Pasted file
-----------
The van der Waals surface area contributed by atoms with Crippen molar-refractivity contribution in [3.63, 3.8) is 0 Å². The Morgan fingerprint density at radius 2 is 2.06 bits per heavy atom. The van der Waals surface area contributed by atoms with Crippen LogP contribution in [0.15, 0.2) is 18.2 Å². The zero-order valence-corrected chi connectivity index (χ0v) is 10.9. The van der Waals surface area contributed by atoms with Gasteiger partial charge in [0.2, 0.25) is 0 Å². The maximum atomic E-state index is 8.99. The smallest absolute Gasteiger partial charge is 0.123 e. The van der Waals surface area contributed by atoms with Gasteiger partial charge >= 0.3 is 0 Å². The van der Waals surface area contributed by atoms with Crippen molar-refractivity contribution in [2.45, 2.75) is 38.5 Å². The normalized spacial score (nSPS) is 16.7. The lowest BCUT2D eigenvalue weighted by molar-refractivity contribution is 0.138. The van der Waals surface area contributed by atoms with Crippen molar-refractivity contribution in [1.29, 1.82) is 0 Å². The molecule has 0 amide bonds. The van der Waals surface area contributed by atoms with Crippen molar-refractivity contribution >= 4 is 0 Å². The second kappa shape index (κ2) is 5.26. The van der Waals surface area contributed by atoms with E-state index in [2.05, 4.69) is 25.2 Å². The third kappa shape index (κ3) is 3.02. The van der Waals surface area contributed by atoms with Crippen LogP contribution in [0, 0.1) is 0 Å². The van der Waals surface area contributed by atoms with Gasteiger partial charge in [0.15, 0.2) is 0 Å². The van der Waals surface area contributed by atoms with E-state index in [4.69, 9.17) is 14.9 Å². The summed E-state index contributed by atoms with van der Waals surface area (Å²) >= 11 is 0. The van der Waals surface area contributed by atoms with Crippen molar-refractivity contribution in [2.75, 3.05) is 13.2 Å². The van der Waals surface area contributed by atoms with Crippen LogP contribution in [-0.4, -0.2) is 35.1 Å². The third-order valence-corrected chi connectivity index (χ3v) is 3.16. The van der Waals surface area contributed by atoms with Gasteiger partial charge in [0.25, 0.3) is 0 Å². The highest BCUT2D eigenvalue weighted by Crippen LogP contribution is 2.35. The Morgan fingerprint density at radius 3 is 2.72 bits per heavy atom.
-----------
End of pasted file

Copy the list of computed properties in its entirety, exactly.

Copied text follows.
The van der Waals surface area contributed by atoms with Crippen molar-refractivity contribution in [3.63, 3.8) is 0 Å². The Morgan fingerprint density at radius 2 is 2.06 bits per heavy atom. The van der Waals surface area contributed by atoms with Crippen LogP contribution in [0.15, 0.2) is 18.2 Å². The zero-order valence-corrected chi connectivity index (χ0v) is 10.9. The van der Waals surface area contributed by atoms with Gasteiger partial charge in [0.2, 0.25) is 0 Å². The maximum atomic E-state index is 8.99. The smallest absolute Gasteiger partial charge is 0.123 e. The van der Waals surface area contributed by atoms with Gasteiger partial charge >= 0.3 is 0 Å². The van der Waals surface area contributed by atoms with Crippen molar-refractivity contribution in [2.45, 2.75) is 38.5 Å². The normalized spacial score (nSPS) is 16.7. The lowest BCUT2D eigenvalue weighted by molar-refractivity contribution is 0.138. The van der Waals surface area contributed by atoms with Crippen molar-refractivity contribution in [1.29, 1.82) is 0 Å². The molecule has 0 amide bonds. The van der Waals surface area contributed by atoms with Crippen molar-refractivity contribution >= 4 is 0 Å². The second kappa shape index (κ2) is 5.26. The van der Waals surface area contributed by atoms with E-state index in [2.05, 4.69) is 25.2 Å². The third kappa shape index (κ3) is 3.02. The van der Waals surface area contributed by atoms with Crippen LogP contribution in [0, 0.1) is 0 Å². The van der Waals surface area contributed by atoms with Gasteiger partial charge in [0.15, 0.2) is 0 Å². The van der Waals surface area contributed by atoms with E-state index in [4.69, 9.17) is 14.9 Å². The summed E-state index contributed by atoms with van der Waals surface area (Å²) >= 11 is 0. The van der Waals surface area contributed by atoms with Crippen molar-refractivity contribution in [2.75, 3.05) is 13.2 Å². The van der Waals surface area contributed by atoms with Crippen LogP contribution in [-0.4, -0.2) is 35.1 Å². The third-order valence-corrected chi connectivity index (χ3v) is 3.16. The van der Waals surface area contributed by atoms with Gasteiger partial charge in [0.25, 0.3) is 0 Å². The highest BCUT2D eigenvalue weighted by Crippen LogP contribution is 2.35. The Morgan fingerprint density at radius 3 is 2.72 bits per heavy atom.